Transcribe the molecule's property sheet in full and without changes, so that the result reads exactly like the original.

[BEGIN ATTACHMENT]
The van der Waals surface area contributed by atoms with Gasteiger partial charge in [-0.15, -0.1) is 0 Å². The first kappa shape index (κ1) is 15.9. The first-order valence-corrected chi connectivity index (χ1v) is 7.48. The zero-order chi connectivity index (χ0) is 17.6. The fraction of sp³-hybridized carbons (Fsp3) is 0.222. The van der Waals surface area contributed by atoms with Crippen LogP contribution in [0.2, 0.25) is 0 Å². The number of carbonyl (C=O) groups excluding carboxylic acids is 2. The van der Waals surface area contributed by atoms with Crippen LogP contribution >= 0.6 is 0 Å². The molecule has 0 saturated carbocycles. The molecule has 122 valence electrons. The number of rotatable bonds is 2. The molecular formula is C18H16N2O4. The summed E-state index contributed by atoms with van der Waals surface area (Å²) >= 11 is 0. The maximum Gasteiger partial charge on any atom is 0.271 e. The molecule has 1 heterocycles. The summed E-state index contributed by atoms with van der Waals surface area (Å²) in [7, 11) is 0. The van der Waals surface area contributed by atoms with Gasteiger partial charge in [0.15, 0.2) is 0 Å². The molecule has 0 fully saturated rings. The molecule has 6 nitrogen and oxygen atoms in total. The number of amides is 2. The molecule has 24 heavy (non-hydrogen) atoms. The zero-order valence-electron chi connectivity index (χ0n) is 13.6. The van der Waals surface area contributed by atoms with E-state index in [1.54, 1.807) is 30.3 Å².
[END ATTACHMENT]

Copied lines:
The van der Waals surface area contributed by atoms with Gasteiger partial charge in [-0.15, -0.1) is 0 Å². The first kappa shape index (κ1) is 15.9. The first-order valence-corrected chi connectivity index (χ1v) is 7.48. The zero-order chi connectivity index (χ0) is 17.6. The fraction of sp³-hybridized carbons (Fsp3) is 0.222. The van der Waals surface area contributed by atoms with Crippen LogP contribution in [0.2, 0.25) is 0 Å². The number of carbonyl (C=O) groups excluding carboxylic acids is 2. The van der Waals surface area contributed by atoms with Crippen LogP contribution >= 0.6 is 0 Å². The molecule has 0 saturated carbocycles. The molecule has 122 valence electrons. The number of rotatable bonds is 2. The molecular formula is C18H16N2O4. The summed E-state index contributed by atoms with van der Waals surface area (Å²) >= 11 is 0. The maximum Gasteiger partial charge on any atom is 0.271 e. The molecule has 1 heterocycles. The summed E-state index contributed by atoms with van der Waals surface area (Å²) in [7, 11) is 0. The van der Waals surface area contributed by atoms with Gasteiger partial charge in [0.15, 0.2) is 0 Å². The molecule has 0 fully saturated rings. The molecule has 6 nitrogen and oxygen atoms in total. The number of amides is 2. The molecule has 24 heavy (non-hydrogen) atoms. The zero-order valence-electron chi connectivity index (χ0n) is 13.6. The van der Waals surface area contributed by atoms with E-state index in [1.54, 1.807) is 30.3 Å².